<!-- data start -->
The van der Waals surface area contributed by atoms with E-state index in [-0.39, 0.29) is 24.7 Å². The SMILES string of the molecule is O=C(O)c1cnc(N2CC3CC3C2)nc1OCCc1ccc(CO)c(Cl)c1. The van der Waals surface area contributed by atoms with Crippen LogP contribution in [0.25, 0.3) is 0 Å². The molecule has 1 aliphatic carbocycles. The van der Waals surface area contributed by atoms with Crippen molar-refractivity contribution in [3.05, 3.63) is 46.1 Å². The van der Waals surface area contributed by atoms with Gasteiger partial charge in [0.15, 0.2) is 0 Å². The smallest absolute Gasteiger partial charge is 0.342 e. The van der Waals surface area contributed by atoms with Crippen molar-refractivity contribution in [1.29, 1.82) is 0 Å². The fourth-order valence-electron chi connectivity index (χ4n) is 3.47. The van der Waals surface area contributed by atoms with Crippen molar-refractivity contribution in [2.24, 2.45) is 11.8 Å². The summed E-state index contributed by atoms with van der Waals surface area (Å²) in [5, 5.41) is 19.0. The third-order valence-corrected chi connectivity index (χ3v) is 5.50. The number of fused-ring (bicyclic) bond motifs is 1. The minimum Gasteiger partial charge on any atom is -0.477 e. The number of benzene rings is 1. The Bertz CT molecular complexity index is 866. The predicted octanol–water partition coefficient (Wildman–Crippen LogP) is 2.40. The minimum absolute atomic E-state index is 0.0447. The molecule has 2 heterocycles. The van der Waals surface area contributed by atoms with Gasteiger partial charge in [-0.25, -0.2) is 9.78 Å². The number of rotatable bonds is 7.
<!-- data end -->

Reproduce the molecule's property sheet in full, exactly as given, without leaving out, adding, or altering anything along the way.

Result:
The van der Waals surface area contributed by atoms with E-state index in [-0.39, 0.29) is 24.7 Å². The SMILES string of the molecule is O=C(O)c1cnc(N2CC3CC3C2)nc1OCCc1ccc(CO)c(Cl)c1. The van der Waals surface area contributed by atoms with Crippen LogP contribution in [0.25, 0.3) is 0 Å². The molecule has 1 aliphatic carbocycles. The van der Waals surface area contributed by atoms with Crippen molar-refractivity contribution in [3.05, 3.63) is 46.1 Å². The van der Waals surface area contributed by atoms with Gasteiger partial charge in [0.15, 0.2) is 0 Å². The smallest absolute Gasteiger partial charge is 0.342 e. The van der Waals surface area contributed by atoms with Crippen molar-refractivity contribution in [1.29, 1.82) is 0 Å². The fourth-order valence-electron chi connectivity index (χ4n) is 3.47. The van der Waals surface area contributed by atoms with Crippen molar-refractivity contribution in [2.24, 2.45) is 11.8 Å². The summed E-state index contributed by atoms with van der Waals surface area (Å²) in [5, 5.41) is 19.0. The third-order valence-corrected chi connectivity index (χ3v) is 5.50. The number of fused-ring (bicyclic) bond motifs is 1. The minimum Gasteiger partial charge on any atom is -0.477 e. The number of benzene rings is 1. The Bertz CT molecular complexity index is 866. The predicted octanol–water partition coefficient (Wildman–Crippen LogP) is 2.40. The minimum absolute atomic E-state index is 0.0447. The molecule has 2 heterocycles. The van der Waals surface area contributed by atoms with Gasteiger partial charge in [-0.25, -0.2) is 9.78 Å². The number of rotatable bonds is 7.